Developing a team of risk-takers is challenging foremost because culture is a bad dog: it resists efforts to train it. Posters on the wall don’t create a team’s culture, nor do mandates, hoodies, slideshows, or mission statements.
People follow incentives, systems, and other people. So to foster your risk-takers, you must:
- Hire people that are weird and endearing.
- Expect modeling from the experienced people on the team
- Give people the trust and time to test their ideas,
- But abandon stuff that isn’t working as quickly as possible.
- Do not get overly fixated on metrics, which almost always miss something important and ineffable.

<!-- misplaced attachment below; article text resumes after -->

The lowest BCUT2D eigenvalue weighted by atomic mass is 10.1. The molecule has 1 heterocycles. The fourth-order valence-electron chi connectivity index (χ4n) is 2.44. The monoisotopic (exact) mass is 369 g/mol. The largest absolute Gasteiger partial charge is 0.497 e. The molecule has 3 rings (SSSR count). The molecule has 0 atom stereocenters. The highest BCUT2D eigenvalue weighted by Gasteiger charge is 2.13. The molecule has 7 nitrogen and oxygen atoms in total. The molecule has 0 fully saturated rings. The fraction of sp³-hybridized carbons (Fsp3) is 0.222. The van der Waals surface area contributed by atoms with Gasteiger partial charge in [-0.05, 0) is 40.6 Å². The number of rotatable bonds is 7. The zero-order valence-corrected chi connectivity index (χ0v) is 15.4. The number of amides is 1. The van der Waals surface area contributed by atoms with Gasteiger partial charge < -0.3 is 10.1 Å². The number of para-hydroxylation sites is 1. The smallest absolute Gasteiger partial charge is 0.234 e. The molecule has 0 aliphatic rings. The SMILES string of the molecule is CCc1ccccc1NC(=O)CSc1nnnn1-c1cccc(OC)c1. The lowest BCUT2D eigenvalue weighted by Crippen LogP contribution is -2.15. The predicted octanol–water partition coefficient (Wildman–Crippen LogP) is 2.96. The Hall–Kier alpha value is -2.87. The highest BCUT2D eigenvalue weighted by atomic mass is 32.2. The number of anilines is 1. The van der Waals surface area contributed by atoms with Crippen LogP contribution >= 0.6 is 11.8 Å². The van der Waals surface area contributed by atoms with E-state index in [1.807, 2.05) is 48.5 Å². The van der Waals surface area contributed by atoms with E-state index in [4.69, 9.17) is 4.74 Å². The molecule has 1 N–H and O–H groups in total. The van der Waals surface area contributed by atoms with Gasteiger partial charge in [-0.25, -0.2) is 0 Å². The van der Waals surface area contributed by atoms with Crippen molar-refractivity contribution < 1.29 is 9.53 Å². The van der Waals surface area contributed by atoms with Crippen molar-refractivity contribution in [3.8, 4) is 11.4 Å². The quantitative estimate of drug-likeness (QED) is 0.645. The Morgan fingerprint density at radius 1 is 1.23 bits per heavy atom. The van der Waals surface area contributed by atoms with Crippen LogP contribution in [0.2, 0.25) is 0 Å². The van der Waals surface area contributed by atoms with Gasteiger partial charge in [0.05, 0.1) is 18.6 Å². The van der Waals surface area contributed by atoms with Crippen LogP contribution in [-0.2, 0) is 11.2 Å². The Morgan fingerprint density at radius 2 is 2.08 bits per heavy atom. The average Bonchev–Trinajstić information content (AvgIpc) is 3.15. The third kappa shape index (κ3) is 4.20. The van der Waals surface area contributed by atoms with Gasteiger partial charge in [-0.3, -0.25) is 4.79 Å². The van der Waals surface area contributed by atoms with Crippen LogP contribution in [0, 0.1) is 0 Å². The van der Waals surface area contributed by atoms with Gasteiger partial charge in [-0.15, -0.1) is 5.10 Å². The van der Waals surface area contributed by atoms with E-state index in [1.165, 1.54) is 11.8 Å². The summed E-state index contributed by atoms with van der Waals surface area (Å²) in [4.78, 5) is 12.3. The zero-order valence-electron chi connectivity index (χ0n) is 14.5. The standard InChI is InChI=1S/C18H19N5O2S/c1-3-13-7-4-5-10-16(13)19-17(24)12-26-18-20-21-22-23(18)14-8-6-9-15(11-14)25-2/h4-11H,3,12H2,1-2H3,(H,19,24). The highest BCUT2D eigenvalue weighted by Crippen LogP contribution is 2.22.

- As a manager, know the difference between an interesting idea and somebody throwing shit at the wall.
- Distrust grids, bars, and spreadsheets; trust curiosity, experimentation, and people who build relationships outside of their team.
It’s trendy for companies to outwardly praise risk-takers, mad scientists, and leaners-in, those intrepid challengers of status quo. It’s less common for those companies to tolerate the uncertainty and failure that accompanies real risk.
In many companies, the biggest risk you can take as a manager is standing up for your people’s permission to fail – messily, noisily, nobly. Do that, and your fellow adventurers will take notice.